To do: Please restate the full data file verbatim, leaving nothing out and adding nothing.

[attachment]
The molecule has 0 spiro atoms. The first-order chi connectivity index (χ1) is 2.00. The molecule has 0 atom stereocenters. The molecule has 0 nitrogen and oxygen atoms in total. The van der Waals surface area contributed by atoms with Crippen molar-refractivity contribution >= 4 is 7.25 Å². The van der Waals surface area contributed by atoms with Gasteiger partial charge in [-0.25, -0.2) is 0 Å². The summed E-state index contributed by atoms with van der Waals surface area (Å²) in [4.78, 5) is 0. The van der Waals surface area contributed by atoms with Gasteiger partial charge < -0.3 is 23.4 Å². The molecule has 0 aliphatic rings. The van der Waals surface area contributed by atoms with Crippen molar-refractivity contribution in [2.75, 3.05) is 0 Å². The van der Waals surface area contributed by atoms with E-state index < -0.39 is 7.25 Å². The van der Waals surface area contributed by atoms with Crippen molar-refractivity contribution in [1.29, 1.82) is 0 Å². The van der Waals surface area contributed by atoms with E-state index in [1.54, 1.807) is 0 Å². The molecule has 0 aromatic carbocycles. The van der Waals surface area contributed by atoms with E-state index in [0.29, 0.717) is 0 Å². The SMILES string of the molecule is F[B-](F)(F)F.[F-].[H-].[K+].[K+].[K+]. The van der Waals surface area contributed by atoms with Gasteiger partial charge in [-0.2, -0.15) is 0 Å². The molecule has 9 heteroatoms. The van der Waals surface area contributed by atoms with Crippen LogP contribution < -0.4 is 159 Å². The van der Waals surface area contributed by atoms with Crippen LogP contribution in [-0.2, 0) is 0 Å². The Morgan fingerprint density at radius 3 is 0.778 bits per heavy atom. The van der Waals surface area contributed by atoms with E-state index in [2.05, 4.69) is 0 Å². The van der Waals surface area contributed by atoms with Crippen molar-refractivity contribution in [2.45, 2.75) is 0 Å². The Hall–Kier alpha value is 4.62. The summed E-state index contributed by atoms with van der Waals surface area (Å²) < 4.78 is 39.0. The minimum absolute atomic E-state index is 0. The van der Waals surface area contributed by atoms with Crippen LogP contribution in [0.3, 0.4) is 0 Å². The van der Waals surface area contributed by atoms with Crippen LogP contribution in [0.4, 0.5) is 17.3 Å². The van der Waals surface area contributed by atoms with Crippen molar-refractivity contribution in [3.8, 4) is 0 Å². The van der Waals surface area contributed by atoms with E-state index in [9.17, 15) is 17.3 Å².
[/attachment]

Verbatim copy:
The molecule has 0 spiro atoms. The first-order chi connectivity index (χ1) is 2.00. The molecule has 0 atom stereocenters. The molecule has 0 nitrogen and oxygen atoms in total. The van der Waals surface area contributed by atoms with Crippen molar-refractivity contribution >= 4 is 7.25 Å². The van der Waals surface area contributed by atoms with Gasteiger partial charge in [-0.25, -0.2) is 0 Å². The summed E-state index contributed by atoms with van der Waals surface area (Å²) in [4.78, 5) is 0. The van der Waals surface area contributed by atoms with Gasteiger partial charge < -0.3 is 23.4 Å². The molecule has 0 aliphatic rings. The van der Waals surface area contributed by atoms with Crippen molar-refractivity contribution in [2.75, 3.05) is 0 Å². The van der Waals surface area contributed by atoms with E-state index < -0.39 is 7.25 Å². The van der Waals surface area contributed by atoms with Crippen molar-refractivity contribution in [1.29, 1.82) is 0 Å². The van der Waals surface area contributed by atoms with E-state index in [1.54, 1.807) is 0 Å². The molecule has 0 aromatic carbocycles. The van der Waals surface area contributed by atoms with E-state index in [0.29, 0.717) is 0 Å². The SMILES string of the molecule is F[B-](F)(F)F.[F-].[H-].[K+].[K+].[K+]. The van der Waals surface area contributed by atoms with Gasteiger partial charge in [-0.2, -0.15) is 0 Å². The molecule has 9 heteroatoms. The van der Waals surface area contributed by atoms with Crippen LogP contribution < -0.4 is 159 Å². The van der Waals surface area contributed by atoms with Crippen LogP contribution in [-0.2, 0) is 0 Å². The Morgan fingerprint density at radius 3 is 0.778 bits per heavy atom. The van der Waals surface area contributed by atoms with E-state index in [2.05, 4.69) is 0 Å². The van der Waals surface area contributed by atoms with Crippen molar-refractivity contribution in [2.45, 2.75) is 0 Å². The Hall–Kier alpha value is 4.62. The summed E-state index contributed by atoms with van der Waals surface area (Å²) < 4.78 is 39.0. The minimum absolute atomic E-state index is 0. The van der Waals surface area contributed by atoms with Crippen LogP contribution in [0.3, 0.4) is 0 Å². The van der Waals surface area contributed by atoms with Crippen LogP contribution in [0.4, 0.5) is 17.3 Å². The van der Waals surface area contributed by atoms with Crippen molar-refractivity contribution in [3.8, 4) is 0 Å². The van der Waals surface area contributed by atoms with E-state index in [9.17, 15) is 17.3 Å².